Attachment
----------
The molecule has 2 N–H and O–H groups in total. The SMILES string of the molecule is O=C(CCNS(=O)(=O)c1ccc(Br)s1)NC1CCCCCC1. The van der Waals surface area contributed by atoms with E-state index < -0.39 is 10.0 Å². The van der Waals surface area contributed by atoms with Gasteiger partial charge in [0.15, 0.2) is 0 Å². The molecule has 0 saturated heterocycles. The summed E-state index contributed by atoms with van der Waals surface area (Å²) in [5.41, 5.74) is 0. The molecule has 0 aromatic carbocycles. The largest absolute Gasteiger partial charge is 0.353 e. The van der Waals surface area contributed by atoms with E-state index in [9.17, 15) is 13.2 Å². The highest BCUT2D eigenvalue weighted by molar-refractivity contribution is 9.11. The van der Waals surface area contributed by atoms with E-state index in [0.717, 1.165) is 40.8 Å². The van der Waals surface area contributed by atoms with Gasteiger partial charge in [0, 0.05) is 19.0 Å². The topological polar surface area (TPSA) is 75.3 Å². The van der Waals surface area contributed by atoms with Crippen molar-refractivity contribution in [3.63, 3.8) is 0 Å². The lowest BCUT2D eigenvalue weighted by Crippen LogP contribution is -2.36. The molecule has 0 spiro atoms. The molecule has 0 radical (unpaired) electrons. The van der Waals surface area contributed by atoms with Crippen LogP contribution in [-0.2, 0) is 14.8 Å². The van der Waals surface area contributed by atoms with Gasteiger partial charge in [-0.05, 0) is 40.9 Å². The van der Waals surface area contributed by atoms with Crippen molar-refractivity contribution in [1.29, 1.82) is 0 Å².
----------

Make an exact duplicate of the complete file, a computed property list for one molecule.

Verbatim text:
The molecule has 2 N–H and O–H groups in total. The SMILES string of the molecule is O=C(CCNS(=O)(=O)c1ccc(Br)s1)NC1CCCCCC1. The van der Waals surface area contributed by atoms with E-state index < -0.39 is 10.0 Å². The van der Waals surface area contributed by atoms with Gasteiger partial charge in [0.15, 0.2) is 0 Å². The molecule has 0 saturated heterocycles. The summed E-state index contributed by atoms with van der Waals surface area (Å²) in [5.41, 5.74) is 0. The molecule has 0 aromatic carbocycles. The largest absolute Gasteiger partial charge is 0.353 e. The van der Waals surface area contributed by atoms with E-state index in [9.17, 15) is 13.2 Å². The highest BCUT2D eigenvalue weighted by molar-refractivity contribution is 9.11. The van der Waals surface area contributed by atoms with E-state index in [0.717, 1.165) is 40.8 Å². The van der Waals surface area contributed by atoms with Gasteiger partial charge in [0, 0.05) is 19.0 Å². The topological polar surface area (TPSA) is 75.3 Å². The van der Waals surface area contributed by atoms with Crippen molar-refractivity contribution in [3.63, 3.8) is 0 Å². The lowest BCUT2D eigenvalue weighted by Crippen LogP contribution is -2.36. The molecule has 0 spiro atoms. The molecule has 0 radical (unpaired) electrons. The van der Waals surface area contributed by atoms with Crippen LogP contribution in [-0.2, 0) is 14.8 Å². The van der Waals surface area contributed by atoms with Gasteiger partial charge in [-0.05, 0) is 40.9 Å². The van der Waals surface area contributed by atoms with Crippen molar-refractivity contribution in [1.29, 1.82) is 0 Å².